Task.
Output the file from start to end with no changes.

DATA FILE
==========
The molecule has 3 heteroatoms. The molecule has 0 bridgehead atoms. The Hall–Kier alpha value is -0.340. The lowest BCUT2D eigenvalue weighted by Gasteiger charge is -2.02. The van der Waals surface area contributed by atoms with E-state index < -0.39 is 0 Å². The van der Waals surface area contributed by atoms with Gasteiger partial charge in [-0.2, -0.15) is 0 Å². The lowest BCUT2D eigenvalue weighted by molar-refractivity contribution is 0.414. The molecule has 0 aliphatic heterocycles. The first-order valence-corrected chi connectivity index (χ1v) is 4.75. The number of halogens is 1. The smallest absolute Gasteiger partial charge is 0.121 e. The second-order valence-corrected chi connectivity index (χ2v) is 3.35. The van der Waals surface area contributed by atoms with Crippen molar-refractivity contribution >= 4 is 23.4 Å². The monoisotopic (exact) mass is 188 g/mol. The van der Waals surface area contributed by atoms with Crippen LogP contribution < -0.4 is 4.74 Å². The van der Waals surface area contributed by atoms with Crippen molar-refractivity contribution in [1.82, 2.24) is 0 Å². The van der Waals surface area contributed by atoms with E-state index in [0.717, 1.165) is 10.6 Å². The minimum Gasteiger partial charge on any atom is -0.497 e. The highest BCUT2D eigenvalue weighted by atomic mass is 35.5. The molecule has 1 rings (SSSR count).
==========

The molecule has 3 heteroatoms. The molecule has 0 bridgehead atoms. The Hall–Kier alpha value is -0.340. The lowest BCUT2D eigenvalue weighted by Gasteiger charge is -2.02. The van der Waals surface area contributed by atoms with E-state index < -0.39 is 0 Å². The van der Waals surface area contributed by atoms with Gasteiger partial charge in [-0.2, -0.15) is 0 Å². The lowest BCUT2D eigenvalue weighted by molar-refractivity contribution is 0.414. The molecule has 0 aliphatic heterocycles. The first-order valence-corrected chi connectivity index (χ1v) is 4.75. The number of halogens is 1. The smallest absolute Gasteiger partial charge is 0.121 e. The second-order valence-corrected chi connectivity index (χ2v) is 3.35. The van der Waals surface area contributed by atoms with Crippen molar-refractivity contribution >= 4 is 23.4 Å². The monoisotopic (exact) mass is 188 g/mol. The van der Waals surface area contributed by atoms with Crippen LogP contribution < -0.4 is 4.74 Å². The van der Waals surface area contributed by atoms with Crippen molar-refractivity contribution in [1.82, 2.24) is 0 Å². The van der Waals surface area contributed by atoms with E-state index in [0.717, 1.165) is 10.6 Å². The minimum Gasteiger partial charge on any atom is -0.497 e. The highest BCUT2D eigenvalue weighted by atomic mass is 35.5. The molecule has 1 rings (SSSR count).